On International Workers Day, we march to build a Solidarity City. Solidarity City is a unified struggle for: Respect for Indigenous Sovereignty, Status for All, an End to Imperialism and Environmental Destruction, an End to Austerity and Attacks on the Poor and Working class, continued resistance against Patriarchy, Racism, Ableism and Homophobia and Transphobia’.

On this International Workers Day, the organizations of the May 1st Movement call for:

1) Support for the struggle for Indigenous peoples’ liberation including:

  • The defense of ancestral lands and support to frontline land defenders; and
  • The recognition of the right of Indigenous genuine self-determination, including their right to determine all their economic and political affairs.

2) Pushing back on attacks upon working class and poor communities including:

  • Rejecting all forms of the capitalist ‘austerity’ agenda, reject the cutting of services and trampling on worker and civil rights;
  • Curtailing police abuses and impunity by reducing of police budgets, dismantling of the bogus Special Investigations Unit, and its replacement with a genuine community-based civilian oversight groups;
  • Rejecting the continued neoliberal drive towards privatizations, eliminating public incentives and tax breaks for large corporations, and resisting outsourcing by placing regulations and restrictions on these practicess

3) Supporting concrete campaigns that address immediate needs of workers, including:

  • Extending access to services without fear of deportation, while fighting for regularization of undocumented people, and extension of permanent residency to any worker in Canada while re-regulating migrant labour to eliminate laws that exempt these workers from the rights and benefits that other workers enjoy; and
  • Increasing the minimum wage to $14.50/ hr, re-adjustment of social assistance rates to lift people out of poverty whiling indexing both of these to inflation.

4) Exposing Canadian Imperialism and reasserting our support for liberation struggles abroad including:

  • The withdrawal of Canada’s military from all foreign outposts and immediately halting any preparations for foreign military campaigns;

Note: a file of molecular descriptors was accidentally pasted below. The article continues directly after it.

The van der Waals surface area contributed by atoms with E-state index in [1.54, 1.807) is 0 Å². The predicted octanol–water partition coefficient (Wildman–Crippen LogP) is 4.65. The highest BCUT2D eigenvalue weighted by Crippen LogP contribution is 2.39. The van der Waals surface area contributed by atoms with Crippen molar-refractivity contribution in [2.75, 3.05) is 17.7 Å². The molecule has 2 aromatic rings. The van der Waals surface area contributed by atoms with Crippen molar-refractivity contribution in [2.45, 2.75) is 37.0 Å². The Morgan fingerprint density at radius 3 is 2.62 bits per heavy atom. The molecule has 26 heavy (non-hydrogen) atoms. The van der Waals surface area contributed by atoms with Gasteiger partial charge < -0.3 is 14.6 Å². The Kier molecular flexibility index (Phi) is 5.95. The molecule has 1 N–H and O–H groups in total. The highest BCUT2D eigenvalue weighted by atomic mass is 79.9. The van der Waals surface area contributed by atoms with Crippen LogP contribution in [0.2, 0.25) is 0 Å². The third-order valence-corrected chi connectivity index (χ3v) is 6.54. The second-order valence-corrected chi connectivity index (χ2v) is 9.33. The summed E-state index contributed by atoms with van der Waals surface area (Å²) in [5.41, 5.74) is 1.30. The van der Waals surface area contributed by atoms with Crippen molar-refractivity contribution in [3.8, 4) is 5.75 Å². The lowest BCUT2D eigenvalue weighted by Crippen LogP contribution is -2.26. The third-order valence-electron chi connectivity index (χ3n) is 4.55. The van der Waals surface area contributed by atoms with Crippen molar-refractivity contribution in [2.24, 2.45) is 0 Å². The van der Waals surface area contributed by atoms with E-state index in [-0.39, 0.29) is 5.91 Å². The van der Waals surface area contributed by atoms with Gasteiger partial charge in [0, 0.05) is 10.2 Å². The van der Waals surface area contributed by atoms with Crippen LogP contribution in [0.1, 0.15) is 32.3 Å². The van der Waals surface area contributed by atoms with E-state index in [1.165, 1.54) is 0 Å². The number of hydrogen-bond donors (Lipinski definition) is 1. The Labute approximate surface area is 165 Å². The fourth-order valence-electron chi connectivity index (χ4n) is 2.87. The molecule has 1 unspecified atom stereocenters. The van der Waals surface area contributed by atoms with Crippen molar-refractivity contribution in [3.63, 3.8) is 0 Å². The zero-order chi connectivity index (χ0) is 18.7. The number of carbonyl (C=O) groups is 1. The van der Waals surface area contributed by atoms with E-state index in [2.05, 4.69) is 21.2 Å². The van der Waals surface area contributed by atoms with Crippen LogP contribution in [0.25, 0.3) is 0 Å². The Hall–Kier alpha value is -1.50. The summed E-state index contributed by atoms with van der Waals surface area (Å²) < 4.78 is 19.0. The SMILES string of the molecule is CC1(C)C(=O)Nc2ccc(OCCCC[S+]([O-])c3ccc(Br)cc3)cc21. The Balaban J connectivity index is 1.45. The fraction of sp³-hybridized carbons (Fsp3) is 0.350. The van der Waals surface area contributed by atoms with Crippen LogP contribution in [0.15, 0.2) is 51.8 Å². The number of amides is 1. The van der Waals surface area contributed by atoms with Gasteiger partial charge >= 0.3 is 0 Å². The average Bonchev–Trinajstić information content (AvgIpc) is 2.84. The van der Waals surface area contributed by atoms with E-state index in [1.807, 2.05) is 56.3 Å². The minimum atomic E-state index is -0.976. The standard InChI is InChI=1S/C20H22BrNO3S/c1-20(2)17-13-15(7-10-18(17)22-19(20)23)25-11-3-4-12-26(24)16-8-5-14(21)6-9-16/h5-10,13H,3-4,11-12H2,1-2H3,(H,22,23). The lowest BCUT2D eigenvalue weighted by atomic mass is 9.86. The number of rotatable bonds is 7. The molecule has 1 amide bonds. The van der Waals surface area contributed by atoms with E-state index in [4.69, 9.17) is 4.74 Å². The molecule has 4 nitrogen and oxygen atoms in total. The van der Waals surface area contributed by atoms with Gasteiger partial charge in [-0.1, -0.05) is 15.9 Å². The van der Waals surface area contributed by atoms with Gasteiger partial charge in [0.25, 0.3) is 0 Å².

• The subjection of Canadian mining companies to strict regulations to protect the rights of workers, the protection of the environment and communities where mining may take place, and the rights of people to benefit from any extraction that may take place;
  • The immediate halt to the practice of labour import which utilized temporary immigration status to regulate and discipline labour; and
  • The extension of different forms of support to liberation movements abroad from peoples organizations and social movements in Canada.

Of course, there are many other issues that impact different sectors of the working class in different ways and this is but a short list of changes we demand and deserve. Perhaps more importantly, we cannot expect the Canadian state to simply ‘give’ us these things and more. We stress the need for building people’s power in communities, in workplaces, on the streets and in the reserves, if we are going to actually achieve these.

This system is not and will not work for us, the majorities, the working people both here and abroad. We are the ones who build and make things, who perform the tasks and services that make societies progress, and it is our ancestral lands that are being plundered to feed this system.

This May Day, while the same class of politicians who live well off the public dime tell us that we need to tighten our belt and that we need to blame unions and immigrants for this mess, we need to understand that this system, and those that protect it, are the problem. We must stand with each other, in solidarity, so that when any government or corporation looks to trample on one community, one union or one group, we all stand together.